Like the recently reviewed LTD AW-7, the Schecter KM-7 comes with an ebony-fretboard. And what applied to the Alex Wade model also applies to Keith Merrow’s – the fretboard is dyed black. And I can only say it again: this isn’t a bad thing. We’re practically all out of that rich black ebony, so get used to dyed fretboards already. Still, Schecter does a better job at dyeing their probably streaky and cloudy, but otherwise perfectly fine ebony. While the fretboard on the LTD looked glossy and – yeah – actually laquered, the fretboard on the KM-7 looks realistically matte.

The KM-7 comes with offset dots that are „reversed“ after the 12th fret. It’s something different, but they’re still dots. It gets fancy on the side of the neck, though. Keith and Schecter decided to equip the binding with glow-in-the-dark dots. Now that’s something you don’t see on production guitars regularly. They are bigger too, which might sound like a tiny detail, but trust me – it’s like a revelation in poorly lit conditions.

Keith Merrows signature-guitar comes with a set of Seymour Duncans (Nazgul and Sentient) and the dark, brushed-aluminium covers look extremely good in combination with the trans-black-finish. Apart from that, you get an original Hipshot-bridge and Schecter Locking-Tuners. The tuners are okay. They stay in tune, but they’re also a bit inaccurate – but maybe that’s just the case on my test-guitar. You also get a 3-way-switch and a coil-splitting push/pull-poti. I never used coil-splitting, I never will … those who need it know what to do with it.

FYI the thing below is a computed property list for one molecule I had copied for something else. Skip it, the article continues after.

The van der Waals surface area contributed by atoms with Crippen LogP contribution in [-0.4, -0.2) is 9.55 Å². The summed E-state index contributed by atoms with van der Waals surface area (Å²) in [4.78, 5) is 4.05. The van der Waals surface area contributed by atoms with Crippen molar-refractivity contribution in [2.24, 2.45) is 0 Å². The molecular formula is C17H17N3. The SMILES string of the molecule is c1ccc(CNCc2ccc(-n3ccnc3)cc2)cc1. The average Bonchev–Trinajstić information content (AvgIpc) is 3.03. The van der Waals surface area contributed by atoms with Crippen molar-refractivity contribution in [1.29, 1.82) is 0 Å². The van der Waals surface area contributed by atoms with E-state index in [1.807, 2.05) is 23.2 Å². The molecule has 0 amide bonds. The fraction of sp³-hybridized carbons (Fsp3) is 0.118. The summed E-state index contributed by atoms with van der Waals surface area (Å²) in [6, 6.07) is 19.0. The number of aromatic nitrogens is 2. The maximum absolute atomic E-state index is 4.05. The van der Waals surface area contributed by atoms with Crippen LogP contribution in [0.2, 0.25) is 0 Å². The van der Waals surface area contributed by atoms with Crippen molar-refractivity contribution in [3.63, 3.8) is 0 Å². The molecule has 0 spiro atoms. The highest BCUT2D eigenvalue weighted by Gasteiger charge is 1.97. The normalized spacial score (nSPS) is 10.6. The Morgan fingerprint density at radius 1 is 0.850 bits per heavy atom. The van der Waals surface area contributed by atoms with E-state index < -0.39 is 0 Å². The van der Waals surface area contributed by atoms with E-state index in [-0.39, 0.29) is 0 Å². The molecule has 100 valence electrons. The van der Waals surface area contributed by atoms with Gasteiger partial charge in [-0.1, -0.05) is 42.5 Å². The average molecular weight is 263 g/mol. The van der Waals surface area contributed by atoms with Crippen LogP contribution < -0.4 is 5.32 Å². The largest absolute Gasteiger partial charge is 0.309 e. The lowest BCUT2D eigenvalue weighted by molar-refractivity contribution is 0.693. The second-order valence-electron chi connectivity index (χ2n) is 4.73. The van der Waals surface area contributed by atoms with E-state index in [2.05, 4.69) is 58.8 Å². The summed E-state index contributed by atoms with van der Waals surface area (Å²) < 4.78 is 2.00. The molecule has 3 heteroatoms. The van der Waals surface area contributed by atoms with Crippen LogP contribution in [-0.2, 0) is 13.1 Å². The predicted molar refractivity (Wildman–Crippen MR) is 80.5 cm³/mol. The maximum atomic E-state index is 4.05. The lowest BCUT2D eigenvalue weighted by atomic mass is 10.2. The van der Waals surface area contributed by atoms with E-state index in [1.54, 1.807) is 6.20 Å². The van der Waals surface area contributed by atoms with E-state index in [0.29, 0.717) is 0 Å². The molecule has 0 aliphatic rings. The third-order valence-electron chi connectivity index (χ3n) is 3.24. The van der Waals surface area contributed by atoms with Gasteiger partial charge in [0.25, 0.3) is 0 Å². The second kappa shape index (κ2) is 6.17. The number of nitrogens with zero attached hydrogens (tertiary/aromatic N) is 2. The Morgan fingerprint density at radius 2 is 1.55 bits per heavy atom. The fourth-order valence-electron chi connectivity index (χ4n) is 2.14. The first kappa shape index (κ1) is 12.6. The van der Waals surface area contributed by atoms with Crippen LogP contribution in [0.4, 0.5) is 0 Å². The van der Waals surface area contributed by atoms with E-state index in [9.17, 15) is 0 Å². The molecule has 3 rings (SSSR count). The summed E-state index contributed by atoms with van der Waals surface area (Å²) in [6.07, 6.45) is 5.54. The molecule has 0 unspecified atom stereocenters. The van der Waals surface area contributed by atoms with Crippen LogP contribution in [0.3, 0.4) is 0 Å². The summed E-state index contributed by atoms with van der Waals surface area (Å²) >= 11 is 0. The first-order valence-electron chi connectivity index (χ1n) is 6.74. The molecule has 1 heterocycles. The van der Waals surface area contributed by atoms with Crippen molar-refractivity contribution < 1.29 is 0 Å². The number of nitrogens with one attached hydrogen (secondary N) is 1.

Enough yada-yada. Watch the playthrough-video below to see the Schecter KM-7 in action.

The Sound

Simon added the Seymour Duncan Nazgul to his 7-String Pickup Shootout a while back and I wasn’t that impressed. It sounded good, but a bit scooped. In the KM-7, it definitely sounds better, though. It seems like the Nazgul has been tailored to the swamp-ash/maple construction with Keith Merrow himself being involved in the making of the pickup. The guitar sounds dry (in a good way), articulate and well-balanced. I’d still love to hear the KM-7 with a DiMarzio D-Activator or an Instrumental SFTY3-7.

I recorded two clips with the KM-7, so feel free to form you own opinion:


Schecter and Keith Merrow did a great job with the KM-7. It’s the details, that convinced me. You’ll get the large glow-in-the-dark side dots, beautiful bindings and an original Hipshot-bridge. The wood combination sounds very well balanced and the finish feels very comfy and durable.

In the US, the KM-7 retails for $ 999 – a very reasonable price for such a guitar with these specs and features. In the EU, the same guitar costs 1329€ – that’s an upcharge of about 44%. Although we’re used to higher retail-prices here I can’t understand the hefty price-difference, hence the lower price-rating.


This is an unbiased, but sponsored review. Our thanks go out to the german Schecter-distributor Musik Meyer for the test-guitar.